So many times we talk about technology in the classroom, but an interactive classroom goes beyond just implementing great tech. Interactive tech has to be applied in a practical manner with a clean, simple implementation. In the past two weeks, I had the great opportunity to be able to test out multiple applications of interactive tech both from a student’s point of view and from a teacher’s perspective. To do this properly, I have to break them down to the basics. At the root of every category, I will seek to find the simplicity and minimalist structure forming each interactive system.
As I assessed my three main interactive websites from a teachers point of view, I found myself focusing once again on flow. For a site to be able to function intuitively in a classroom, it has to have an unobstructed flow to mace its implementation smooth and straight forward. With this in mind, Socrative stood out as a clear leader when it came to teacher implementation. Right from the login screen which had quick Google sign on and clean home screen perfect for smart board or Epson integration.
Now let me direct you to polleverywhere.com. This website holds so much potential, everything from taking a pole on a character in a novel, to hypothesizing on a science experiment, the possibilities in any class are so vast.. But its login window does not have a simple one Botton login like some of the others, and this could easily take away from your classroom flow if, you are logged out by accident. On the other hand, once you are on the page you can easily access everything from a clean and straightforward layout. You can tell right away that this system was designed for an interactive screen and a live presentation system. The booths on the side make it simple for a teacher to live to customize virtually every aspect.
Moving on to Padlet, I have mixed feelings about this site. First, it was ver easy and simple to sign on, because of the straightforward Google implementation. But here is where the flow seemed to begin to be disrupted, first it had an excellent organization, and design window on the left for each Padlet created. Since you had to scroll down and menus were hidden within menus, there was a disconnection when it came to pure creation. Then it completely lost significance in my teacher vision, when it would not save, even when switching programs and computers. This sent up red flags for its live implementation in the classroom.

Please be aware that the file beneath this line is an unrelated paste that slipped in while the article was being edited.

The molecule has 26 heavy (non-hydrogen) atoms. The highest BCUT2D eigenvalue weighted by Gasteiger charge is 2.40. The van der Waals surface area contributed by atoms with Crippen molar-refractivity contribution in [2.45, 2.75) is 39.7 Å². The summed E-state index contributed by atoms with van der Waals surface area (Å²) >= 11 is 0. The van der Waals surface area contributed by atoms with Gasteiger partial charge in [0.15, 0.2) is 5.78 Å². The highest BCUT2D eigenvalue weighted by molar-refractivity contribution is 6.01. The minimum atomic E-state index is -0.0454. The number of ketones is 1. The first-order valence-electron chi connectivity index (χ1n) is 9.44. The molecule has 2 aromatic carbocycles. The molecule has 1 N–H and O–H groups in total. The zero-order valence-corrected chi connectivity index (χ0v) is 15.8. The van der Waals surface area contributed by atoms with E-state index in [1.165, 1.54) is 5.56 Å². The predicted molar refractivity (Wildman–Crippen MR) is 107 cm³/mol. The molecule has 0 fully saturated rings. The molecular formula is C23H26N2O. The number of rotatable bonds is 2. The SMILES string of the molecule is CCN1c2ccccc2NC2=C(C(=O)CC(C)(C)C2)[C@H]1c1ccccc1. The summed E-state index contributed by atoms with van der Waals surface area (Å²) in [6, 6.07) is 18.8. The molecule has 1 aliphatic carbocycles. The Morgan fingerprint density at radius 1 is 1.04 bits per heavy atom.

Socrative once again does a fantastic job when it comes to implementation, from the separate login screen with simple code sign into clean integration with multiple devices. This can be made even easier if the teacher pays for a subscription plan, but even without it, the site shines as a clear leader from simplicity and flow standpoint. Being a student with multiple learning disabilities, I love how clean and organized it is, this create a distraction free implementation. Socrative speaks minimalist power from start to finish.
With cell phone classroom integration becoming an everyday occurrence, being able to engage your students in a positive way is key. Polleverywhere.com seems to have found a gold mine here with there text-based live interaction system. Though the flow at times might be hampered from infrastructure hitches, I believe the positive side outweighs this. Also, the ability for a student to be anonymous is impressive, especially if you have some student that are shy. They are now able to interact with the class as a whole, where else wise they might not.